Dolly Parton had to sleep in a car when she first embarked on a singing career.
When the 'Jolene' hitmaker first hit the road with her Uncle Bill to perform, the pair would sleep in their vehicle to save money and Dolly would do her makeup in the car mirror.
In an interview with Reese Witherspoon on her new show 'Shine on with Reese', the '9 to 5' hitmaker opened up on her humble beginnings, saying: "We'd sleep in the car, that was our room ... my bedroom was the backseat and [Bill's] was the front seat.
"I'd wash my hair in the filling station bathrooms and put makeup on in the side mirror of the car, and that was just how you did it."
The country legend grew up with 11 siblings in East Tennessee with the family struggling to make ends meet, with them having to get by without running water.
Despite their difficulties, Dolly's mother Avie always encouraged her to follow her dreams, even though her dad Robert wasn't as keen as his little girl being a singer, and it is that advice and support which made her the global icon she is now.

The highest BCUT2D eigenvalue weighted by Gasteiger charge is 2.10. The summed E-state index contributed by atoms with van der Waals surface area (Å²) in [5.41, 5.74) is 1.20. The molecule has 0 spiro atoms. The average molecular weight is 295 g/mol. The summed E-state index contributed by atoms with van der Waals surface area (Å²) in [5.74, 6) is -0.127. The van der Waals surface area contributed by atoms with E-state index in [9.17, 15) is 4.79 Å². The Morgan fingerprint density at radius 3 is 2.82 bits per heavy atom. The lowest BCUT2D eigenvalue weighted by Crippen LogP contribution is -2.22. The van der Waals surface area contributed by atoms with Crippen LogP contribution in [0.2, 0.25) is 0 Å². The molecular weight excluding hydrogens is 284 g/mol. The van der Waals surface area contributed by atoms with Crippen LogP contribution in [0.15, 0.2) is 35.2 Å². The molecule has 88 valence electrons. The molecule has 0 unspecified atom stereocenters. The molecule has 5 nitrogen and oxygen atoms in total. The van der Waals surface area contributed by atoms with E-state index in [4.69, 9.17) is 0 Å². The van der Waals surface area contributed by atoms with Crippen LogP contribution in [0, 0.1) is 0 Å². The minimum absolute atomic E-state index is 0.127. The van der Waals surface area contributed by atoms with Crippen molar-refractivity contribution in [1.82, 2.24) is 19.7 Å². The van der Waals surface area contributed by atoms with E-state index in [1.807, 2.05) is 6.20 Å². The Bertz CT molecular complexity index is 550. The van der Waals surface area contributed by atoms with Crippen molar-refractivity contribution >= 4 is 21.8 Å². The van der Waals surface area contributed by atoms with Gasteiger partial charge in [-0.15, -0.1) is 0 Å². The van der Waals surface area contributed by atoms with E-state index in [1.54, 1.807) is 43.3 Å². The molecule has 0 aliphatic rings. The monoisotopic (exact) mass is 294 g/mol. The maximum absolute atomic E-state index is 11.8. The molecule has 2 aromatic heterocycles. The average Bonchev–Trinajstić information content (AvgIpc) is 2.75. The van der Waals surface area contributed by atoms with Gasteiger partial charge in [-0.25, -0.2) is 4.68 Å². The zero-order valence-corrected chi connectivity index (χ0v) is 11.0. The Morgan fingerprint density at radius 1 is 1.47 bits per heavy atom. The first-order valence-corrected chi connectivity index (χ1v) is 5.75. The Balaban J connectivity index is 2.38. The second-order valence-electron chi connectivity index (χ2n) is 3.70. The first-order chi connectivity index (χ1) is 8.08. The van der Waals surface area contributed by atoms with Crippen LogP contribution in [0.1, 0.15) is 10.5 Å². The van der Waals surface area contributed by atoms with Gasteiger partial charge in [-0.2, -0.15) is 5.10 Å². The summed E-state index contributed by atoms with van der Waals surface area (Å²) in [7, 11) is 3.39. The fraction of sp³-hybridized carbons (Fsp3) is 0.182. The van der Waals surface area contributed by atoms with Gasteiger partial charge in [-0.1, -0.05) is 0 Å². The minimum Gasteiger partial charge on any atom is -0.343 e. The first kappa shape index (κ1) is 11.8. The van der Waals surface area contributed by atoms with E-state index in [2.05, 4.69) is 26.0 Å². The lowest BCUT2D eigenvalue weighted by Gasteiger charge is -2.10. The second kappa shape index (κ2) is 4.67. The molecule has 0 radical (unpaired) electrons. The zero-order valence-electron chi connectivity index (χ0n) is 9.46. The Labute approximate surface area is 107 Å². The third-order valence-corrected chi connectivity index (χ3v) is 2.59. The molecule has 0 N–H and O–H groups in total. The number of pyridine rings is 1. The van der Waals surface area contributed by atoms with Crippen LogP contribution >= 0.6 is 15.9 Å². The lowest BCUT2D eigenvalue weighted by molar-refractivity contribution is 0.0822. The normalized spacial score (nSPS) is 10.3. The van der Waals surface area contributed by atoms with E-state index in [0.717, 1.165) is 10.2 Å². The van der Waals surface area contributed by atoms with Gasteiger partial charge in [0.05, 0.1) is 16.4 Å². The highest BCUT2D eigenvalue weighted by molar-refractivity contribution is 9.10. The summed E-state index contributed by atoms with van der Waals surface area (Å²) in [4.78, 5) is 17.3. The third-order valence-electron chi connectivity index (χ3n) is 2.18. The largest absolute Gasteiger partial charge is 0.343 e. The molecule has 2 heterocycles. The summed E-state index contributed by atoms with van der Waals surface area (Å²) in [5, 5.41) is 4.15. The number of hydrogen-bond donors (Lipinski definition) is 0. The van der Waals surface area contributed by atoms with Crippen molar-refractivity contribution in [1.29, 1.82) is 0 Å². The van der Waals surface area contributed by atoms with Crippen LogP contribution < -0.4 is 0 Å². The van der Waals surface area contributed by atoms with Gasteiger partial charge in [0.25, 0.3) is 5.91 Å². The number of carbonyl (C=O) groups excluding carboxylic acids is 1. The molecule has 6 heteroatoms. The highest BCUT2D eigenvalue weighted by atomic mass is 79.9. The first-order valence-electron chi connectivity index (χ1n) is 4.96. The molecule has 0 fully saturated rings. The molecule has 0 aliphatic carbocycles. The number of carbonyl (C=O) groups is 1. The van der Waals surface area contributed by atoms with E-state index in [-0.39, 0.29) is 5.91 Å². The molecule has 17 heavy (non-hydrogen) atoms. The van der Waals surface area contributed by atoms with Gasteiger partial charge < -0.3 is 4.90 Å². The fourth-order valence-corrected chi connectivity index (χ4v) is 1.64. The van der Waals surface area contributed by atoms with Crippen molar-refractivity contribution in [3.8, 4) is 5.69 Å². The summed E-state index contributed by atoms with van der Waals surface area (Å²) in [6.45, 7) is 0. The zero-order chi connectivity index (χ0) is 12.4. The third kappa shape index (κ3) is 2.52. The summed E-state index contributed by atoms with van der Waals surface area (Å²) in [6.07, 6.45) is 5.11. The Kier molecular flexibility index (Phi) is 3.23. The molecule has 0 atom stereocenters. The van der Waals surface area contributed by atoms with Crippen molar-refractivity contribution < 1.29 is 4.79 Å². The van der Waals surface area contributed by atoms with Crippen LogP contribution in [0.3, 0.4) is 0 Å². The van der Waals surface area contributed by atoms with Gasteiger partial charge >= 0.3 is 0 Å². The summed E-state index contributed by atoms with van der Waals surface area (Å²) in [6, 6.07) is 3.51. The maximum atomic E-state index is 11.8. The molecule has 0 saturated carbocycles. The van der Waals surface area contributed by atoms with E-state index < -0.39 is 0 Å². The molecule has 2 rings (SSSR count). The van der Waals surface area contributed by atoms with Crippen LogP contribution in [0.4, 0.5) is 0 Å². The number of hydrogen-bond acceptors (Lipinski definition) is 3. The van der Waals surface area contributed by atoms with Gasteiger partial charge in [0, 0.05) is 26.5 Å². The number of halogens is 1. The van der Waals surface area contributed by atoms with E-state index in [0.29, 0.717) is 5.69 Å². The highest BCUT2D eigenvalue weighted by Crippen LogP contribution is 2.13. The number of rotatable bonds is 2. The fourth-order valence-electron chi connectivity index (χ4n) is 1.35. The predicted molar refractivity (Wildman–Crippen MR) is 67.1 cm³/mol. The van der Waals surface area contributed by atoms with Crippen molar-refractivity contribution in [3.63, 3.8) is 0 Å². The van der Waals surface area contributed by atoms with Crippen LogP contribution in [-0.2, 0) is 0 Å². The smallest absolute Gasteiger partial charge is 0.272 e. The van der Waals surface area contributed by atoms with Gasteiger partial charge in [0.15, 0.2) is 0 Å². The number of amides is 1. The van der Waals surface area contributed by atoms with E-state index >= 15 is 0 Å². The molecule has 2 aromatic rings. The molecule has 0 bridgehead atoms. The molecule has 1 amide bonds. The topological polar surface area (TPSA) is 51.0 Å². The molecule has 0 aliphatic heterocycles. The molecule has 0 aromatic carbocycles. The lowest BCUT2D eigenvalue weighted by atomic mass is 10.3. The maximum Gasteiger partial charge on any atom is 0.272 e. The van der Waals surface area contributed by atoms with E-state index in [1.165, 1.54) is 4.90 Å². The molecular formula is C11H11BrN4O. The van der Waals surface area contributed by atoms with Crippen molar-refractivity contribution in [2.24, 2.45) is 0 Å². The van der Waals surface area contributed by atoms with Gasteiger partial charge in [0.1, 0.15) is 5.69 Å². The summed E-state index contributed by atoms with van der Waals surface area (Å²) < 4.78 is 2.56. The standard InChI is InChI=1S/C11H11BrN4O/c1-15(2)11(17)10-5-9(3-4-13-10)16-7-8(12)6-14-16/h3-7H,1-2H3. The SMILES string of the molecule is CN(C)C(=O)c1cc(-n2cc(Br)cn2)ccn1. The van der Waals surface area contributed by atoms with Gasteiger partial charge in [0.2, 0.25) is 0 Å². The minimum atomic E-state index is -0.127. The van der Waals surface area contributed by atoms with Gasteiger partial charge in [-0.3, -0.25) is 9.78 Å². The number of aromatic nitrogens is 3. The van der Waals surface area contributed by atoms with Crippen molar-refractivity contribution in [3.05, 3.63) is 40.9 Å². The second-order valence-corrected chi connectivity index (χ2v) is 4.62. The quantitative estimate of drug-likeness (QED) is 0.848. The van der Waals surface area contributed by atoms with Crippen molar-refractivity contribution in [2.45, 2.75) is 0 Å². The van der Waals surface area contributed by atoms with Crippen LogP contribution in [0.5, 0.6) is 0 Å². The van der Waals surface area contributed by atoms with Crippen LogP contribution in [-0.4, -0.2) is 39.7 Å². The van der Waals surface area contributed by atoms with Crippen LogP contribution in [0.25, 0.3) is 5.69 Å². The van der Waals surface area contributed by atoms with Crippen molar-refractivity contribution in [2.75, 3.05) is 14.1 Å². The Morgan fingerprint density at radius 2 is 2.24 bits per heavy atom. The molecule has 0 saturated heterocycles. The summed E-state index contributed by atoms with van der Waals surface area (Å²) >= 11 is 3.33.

The 72-year-old star said: "Daddy didn't want me getting out in the world. He didn't even want me to go to school - but that wasn't in a bad way he was just afraid something bad was gonna happen to his girls.
"But Momma knew that I had a strength. She knew I knew what I wanted and who I was so she would fight for me a lot when I'd wanted to go places Daddy didn't want me to go to sing, like to Nashville with my Uncle Bill."
The 'Jolene' singer also discussed her famous song and 1980 film '9 to 5' with Reese - who is a big fan of Dolly - and admits the two things changed her life and were a massive feminist statement at the time.
She said: "When I did '9 to 5' with Jane (Fonda) and Lily (Tomlin) years ago we made a great statement at that time. You know you need to be paid for what you do, you need to be respected for what you do, appreciated for what you do. Whether you're a man or a woman it doesn't matter about any of that you just should be looked at as a human being and treated with respect."